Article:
The Battle for the Polls

Should Teenager Be Allowed to Vote?

November third marked big elections in the United States that could have extreme effects on all of us. Is it right that all older teens can do is watch?

Teenagers are becoming more and more aware of, and involved in, politics with every generation. So many teenagers want to make a difference, but can’t really make any material change. However, cities  such as  Cambridge, MA have had success with giving younger citizens more power. This begs the question: Should we lower the voting age?

Triton Political Science teacher Shawn McElligott argues in favor of lowering the voting age. “If you trust kids to drive a vehicle, you should trust a kid to be able to vote,” he said. McElligott thinks that allowing kids to at least vote in local elections would give them practice and a taste of voting in national elections.

Sixteen and 17-year-old teenagers are practically fully grown adults. When one  turns 16 one  can drive, donate blood, get tattooed, and even marry in certain states. So many of these are things you expect of a legal adult, yet teenagers do them too. So why shouldn’t they vote? 

Fourteen years ago, Austria lowered its  national election voting age from 18 to 16. While turnout was lower compared to the older generations, there was no evidence that they lacked political knowledge. There was also a higher turnout among 16 and 17-year-old voters then among 18 to 24-year-old voters. Lowering the voting age might  boost motivation for those voters to participate.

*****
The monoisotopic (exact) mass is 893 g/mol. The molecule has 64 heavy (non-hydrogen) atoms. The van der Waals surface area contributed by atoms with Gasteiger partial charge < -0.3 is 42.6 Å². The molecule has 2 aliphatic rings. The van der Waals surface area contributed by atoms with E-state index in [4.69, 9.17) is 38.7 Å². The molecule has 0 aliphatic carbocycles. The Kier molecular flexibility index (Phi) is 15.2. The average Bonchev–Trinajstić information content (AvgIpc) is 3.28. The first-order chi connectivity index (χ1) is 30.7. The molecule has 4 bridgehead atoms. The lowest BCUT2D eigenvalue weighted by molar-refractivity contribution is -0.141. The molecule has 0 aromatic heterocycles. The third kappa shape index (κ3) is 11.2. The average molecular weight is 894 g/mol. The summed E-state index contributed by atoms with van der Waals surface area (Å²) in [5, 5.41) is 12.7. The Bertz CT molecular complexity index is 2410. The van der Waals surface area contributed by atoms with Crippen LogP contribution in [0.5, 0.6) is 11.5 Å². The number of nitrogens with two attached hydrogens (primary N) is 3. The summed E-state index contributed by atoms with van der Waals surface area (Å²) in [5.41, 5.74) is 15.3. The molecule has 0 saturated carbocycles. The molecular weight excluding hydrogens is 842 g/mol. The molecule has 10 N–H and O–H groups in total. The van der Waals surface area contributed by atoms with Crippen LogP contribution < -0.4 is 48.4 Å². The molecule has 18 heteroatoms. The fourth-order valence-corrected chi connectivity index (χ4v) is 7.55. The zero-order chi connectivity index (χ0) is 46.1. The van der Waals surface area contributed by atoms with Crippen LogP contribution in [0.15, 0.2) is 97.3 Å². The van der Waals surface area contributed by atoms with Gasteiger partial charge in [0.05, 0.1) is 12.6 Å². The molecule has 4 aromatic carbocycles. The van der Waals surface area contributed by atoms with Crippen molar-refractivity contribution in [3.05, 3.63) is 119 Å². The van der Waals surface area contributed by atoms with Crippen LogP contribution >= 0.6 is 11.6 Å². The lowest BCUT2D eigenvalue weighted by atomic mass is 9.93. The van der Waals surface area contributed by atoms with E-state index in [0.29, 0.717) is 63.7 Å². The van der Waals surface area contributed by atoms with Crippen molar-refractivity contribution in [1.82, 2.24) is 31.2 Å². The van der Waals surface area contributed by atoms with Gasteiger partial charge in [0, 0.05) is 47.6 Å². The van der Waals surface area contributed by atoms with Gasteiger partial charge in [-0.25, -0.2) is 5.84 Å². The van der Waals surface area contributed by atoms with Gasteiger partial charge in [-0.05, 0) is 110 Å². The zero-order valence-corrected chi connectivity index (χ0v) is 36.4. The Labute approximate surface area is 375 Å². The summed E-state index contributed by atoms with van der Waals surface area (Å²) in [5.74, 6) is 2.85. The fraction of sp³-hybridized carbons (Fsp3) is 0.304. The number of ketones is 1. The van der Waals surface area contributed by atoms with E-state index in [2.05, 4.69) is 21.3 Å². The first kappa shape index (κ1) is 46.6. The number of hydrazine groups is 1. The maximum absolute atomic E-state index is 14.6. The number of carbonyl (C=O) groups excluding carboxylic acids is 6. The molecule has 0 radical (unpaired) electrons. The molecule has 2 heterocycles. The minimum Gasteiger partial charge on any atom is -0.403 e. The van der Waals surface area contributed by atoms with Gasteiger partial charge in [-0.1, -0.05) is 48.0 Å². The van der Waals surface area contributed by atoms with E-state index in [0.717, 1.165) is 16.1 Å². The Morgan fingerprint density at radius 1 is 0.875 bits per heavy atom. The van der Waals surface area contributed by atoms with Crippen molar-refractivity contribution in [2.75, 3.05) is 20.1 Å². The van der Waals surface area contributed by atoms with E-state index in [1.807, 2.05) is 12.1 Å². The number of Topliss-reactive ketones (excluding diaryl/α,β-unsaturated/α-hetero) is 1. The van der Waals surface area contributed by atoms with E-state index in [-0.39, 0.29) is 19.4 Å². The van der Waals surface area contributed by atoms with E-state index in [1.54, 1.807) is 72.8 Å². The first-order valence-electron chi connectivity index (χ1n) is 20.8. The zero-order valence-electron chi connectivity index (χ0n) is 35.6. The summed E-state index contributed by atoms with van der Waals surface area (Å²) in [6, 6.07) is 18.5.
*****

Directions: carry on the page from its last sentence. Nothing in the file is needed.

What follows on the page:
Seventeen-year-old Triton student Ben Reily disagrees with McElligott’s stance on lowering the voting age. 

“I feel that 18 marks an ideal gateway into adulthood and helps to define when someone may be mature enough to make important decisions,” said Reily. “I think that to make educated and valuable decisions for the community, only legal adults over 18 should be able to vote.”

While support for lowering the voting age is on the rise in other countries such as Australia and Brazil, it is still disappointingly low in the United States. A poll put out by The Hill in 2019 showed that 75% opposed allowing 17-year-olds to vote, and 84% opposed allowing 16-year-olds to vote.

Interestingly, another Triton teenager, Owen Brosch, also thinks that his peers should not be allowed at the polls. 

“However voting, much like driving, is a privilege that affects not just those who would benefit from this change, but also every American,” Brosch said. “I actually think young people should have more privileges in America, but not privileges that affect other people with their decisions.”

Recently, in more local news, Cambridge successfully voted to change the voting age in the city’s local elections to 16. In February 2020, the city council voted seven to two in a historic change in Massachusetts. MA Representative Ayanna Pressley had long fought for this proposal, agreeing with Cambridge Vice Mayor Alanna Mallon that the proposal reflects the younger generation’s growing activism. Time will only tell how far this idea spreads, and how it impacts local and national elections.

This poll has ended.

Should the voting age be lowered?


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